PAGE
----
Beholding the Glory

I’m reading “Beholding the Glory” by Johnathon Begbie. It is a collection of essays on art and incarnational theology. Here are my thoughts on Trevor Hart’s opening essay:

Hart discusses three philosophical views of art.

  • Plato held the view that there existed a realm of perfect, eternal, unchanging forms. Anything that existed in the material world was therefore a corrupted copy of one of these forms. Art, therefore, was a further corruption, being a copy of a copy.
  • R.G. Collingwood (1889-1943) viewed art as a medium for communicating a concept from the artistic imagination of the artist to the imagination of the observer of the art. In his view the physical medium of the art itself is almost a nuisance.
  • Immanuel Kant (1724-1804) developed a view similar to Collingwoods in that the purpose of the physical medium of the art is to affect the observer’s sensibility. The physical art (sound waves, colors, sculpted clay, etc) are of no value in and of themselves – it is the effect that counts.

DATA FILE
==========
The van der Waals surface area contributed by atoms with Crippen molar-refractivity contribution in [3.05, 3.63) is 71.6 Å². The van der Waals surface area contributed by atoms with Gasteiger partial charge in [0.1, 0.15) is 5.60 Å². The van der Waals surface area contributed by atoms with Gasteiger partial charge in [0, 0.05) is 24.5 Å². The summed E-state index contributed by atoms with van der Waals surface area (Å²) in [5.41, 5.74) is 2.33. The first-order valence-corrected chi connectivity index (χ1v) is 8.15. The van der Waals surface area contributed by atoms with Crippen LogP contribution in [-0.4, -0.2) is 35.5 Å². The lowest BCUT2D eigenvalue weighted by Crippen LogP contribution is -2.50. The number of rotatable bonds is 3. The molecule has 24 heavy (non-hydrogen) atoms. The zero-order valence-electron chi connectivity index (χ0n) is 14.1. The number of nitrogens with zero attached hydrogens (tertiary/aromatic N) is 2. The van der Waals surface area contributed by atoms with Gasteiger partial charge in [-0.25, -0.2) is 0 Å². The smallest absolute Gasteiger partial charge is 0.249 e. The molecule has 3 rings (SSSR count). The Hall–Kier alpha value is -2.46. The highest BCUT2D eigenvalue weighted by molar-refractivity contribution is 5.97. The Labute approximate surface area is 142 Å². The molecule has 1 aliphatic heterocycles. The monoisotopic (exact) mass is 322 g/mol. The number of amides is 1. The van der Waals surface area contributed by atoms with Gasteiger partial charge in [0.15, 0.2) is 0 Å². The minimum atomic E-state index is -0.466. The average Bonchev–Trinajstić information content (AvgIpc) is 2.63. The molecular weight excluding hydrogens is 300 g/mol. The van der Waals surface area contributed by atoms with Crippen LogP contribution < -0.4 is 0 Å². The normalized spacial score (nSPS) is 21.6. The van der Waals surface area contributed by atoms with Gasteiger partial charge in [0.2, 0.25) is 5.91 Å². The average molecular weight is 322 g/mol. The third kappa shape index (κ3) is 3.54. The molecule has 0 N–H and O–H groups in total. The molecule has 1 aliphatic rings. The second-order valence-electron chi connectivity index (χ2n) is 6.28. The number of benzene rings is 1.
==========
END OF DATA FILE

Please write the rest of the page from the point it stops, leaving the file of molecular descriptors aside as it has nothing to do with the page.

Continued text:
All of these views favour the non-material world over the material world. The point of Begbie’s book is that the Incarnation – the “enfleshing” of God in the person of Jesus repudiates any such dualistic view. Both physical and spiritual worlds are inseparably combined and both are “good”

How does a dualistic view of art affect how we worship? I think the view of worship as a hyper-spiritual escape from the physical world results from this error in thinking. Our worship must be incarnational – embracing both the physical and spiritual worlds together – in song, action, word, bread and wine.